In her article “Hungry in America,” Trudy Lieberman reported that, “At the end of 2002 the US Conference of Mayors reported a 19 percent increase in the demand for emergency food over the previous year. Food pantries, shelters, soup kitchens and other emergency food providers now serve at least 23 million people a year. “They are America’s dirty little secret,” says Larry Brown, who directs Brandeis University’s Center on Hunger and Poverty. “They are hardworking have-nots who cannot pay the rent, medical bills, and still feed their families.”

In his article “How the Other Half Lives,” Jack Newfield ended with this statement, “The message of history is that only a participatory democracy can challenge a predatory plutocracy.”

Credits

America’s Disappeared, by Paul Wellstone.

Campaign for a Living Wage, by Jim Hightower.

How the Other Half Still Lives, by Jack Newfield.

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About DL

  • http://www.elitistpig.com Dave Nalle

    Someone’s not keeping up with their reading here on BC:

    >>Ever increasing apartment or home rent, < <

    Rents are down nationwide over the last 5 years.

    >>a minimum wage that has been moribund at $5.15 an hour since 1997,< <

    A false statistic since virtually no one actually makes minimum wage. The real market-set minimum wage is over $7/hour.

    >> and the rising costs for health insurance are amongst the causes of hunger among the working poor in the United States. < <

    The working poor don't actually pay for health insurance. If they are in the income ranges you mention elsewhere in your article they qualify for medicaid.

    You also reference the 'living wage' movement, which wants to move the minimum wage to over $10. Would your working poor be better off as non-working poor? That's what such a pay hike would result in. In addition, it's quite possible to live on a minimum wage income if you make sensible sacrifices which the working poor have made in prior eras. The criteria used to set the 'living wage' are completely unreasonable. For a full explanation see this articke

    Dave

  • Maurice
  • D L

    Dave, I apologize if some of my info is out dated. I’ll admit that I collected my sources some time ago and never used it at the time.

    However, living on $5.15 an hour is not possible if you care for living indoors. I don’t know where you live but where I live, most who make minimum wage live outdoors, in shelters or several families to a household; rent is too much if you like eating too.

    In a sense the working poor do pay a sort of health insurance, they pay with their health itself. If they have any health problems they pay with worry over how they will pay for what Medicaid doesn’t pay.

    You must be healthy and wealthy, Dave.
    It’s easy to kick others when they are down…isn’t it?

    DL

  • D L

    Hi Maurice,

    “BTW the rich becoming more rich is not a bad thing for the poor. The poor become wealthier also just not at the same rate as the rich.”

    I agree that becoming richer is not a bad thing. It’s how they are becoming “more rich” and the reasons for doing so.
    Read “CAPITALISM’S BOIL By William F. Buckley Jr. http://story.news.yahoo.com/news?tmpl=story&cid=128&e=1&u=/ucwb/20050419/cm_ucwb/capitalismsboil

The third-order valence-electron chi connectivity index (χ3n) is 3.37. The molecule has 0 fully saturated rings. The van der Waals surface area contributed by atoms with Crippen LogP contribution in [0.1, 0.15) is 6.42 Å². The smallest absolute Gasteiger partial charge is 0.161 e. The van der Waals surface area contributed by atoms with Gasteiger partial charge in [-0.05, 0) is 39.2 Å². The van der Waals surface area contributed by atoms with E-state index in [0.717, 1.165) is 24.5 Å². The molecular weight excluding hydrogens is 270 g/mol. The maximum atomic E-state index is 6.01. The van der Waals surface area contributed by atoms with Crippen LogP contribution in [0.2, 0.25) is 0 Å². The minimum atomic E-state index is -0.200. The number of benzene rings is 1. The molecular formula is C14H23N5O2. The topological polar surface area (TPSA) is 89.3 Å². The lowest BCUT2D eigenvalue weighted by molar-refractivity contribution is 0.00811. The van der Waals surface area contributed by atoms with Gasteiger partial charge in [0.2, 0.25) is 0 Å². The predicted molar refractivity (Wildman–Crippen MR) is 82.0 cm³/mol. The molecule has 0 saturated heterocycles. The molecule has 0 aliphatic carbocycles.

Also what are they going to do with all of their wealth? As they say, “you can’t take it with you” and if you leave it to your kids, look at what they are likely to become, in today’s society…the Hilton sisters. Just what we need more of.

    Use it for good I say. Use it to help your fellow man!

    Thanks Maurice!

    Dl

    O Dave, we all have our opinions, it’s just that yours are wrong!

    You are like the man who knows all there is to know about war, but has never been there.

    Take care.

    DL

  • http://www.elitistpig.com Dave Nalle

    >>However, living on $5.15 an hour is not possible if you care for living indoors. I don’t know where you live but where I live, most who make minimum wage live outdoors, in shelters or several families to a household; rent is too much if you like eating too.< <

    Not only is this not true, but it's based on the false premise that people are actually paid minimum wage. Take a look at the BLS statistics. Almost no one is actually paid minimum wage and those who are are almost always in entry level jobs with rapid advancement, or are kids working part time.

    And what's wrong with people sharing living space? Housing is most peoples single largest expense. Throughout history people have expected to live in families or extended families to cut housing costs. Why is that no longer acceptable for the poor?

    The entire premise that some of the wealthy getting richer is bad for the poor is also based on a faulty premise. You assume that wealth is a zero-sum game, when the reality is that the wealth the wealthy accumulate represents growth in the economy and not money taken away from the poor. Bill Gates isn't getting richer by going into the ghetto and mugging old ladies. They get wealthier because they create more wealth, and in fact that also creates more jobs and more opportunity for advancement for the poor.

    >>You must be healthy and wealthy, Dave.
    It’s easy to kick others when they are down…isn’t it? <<

    Hey, go screw yourself you sanctimonious fool.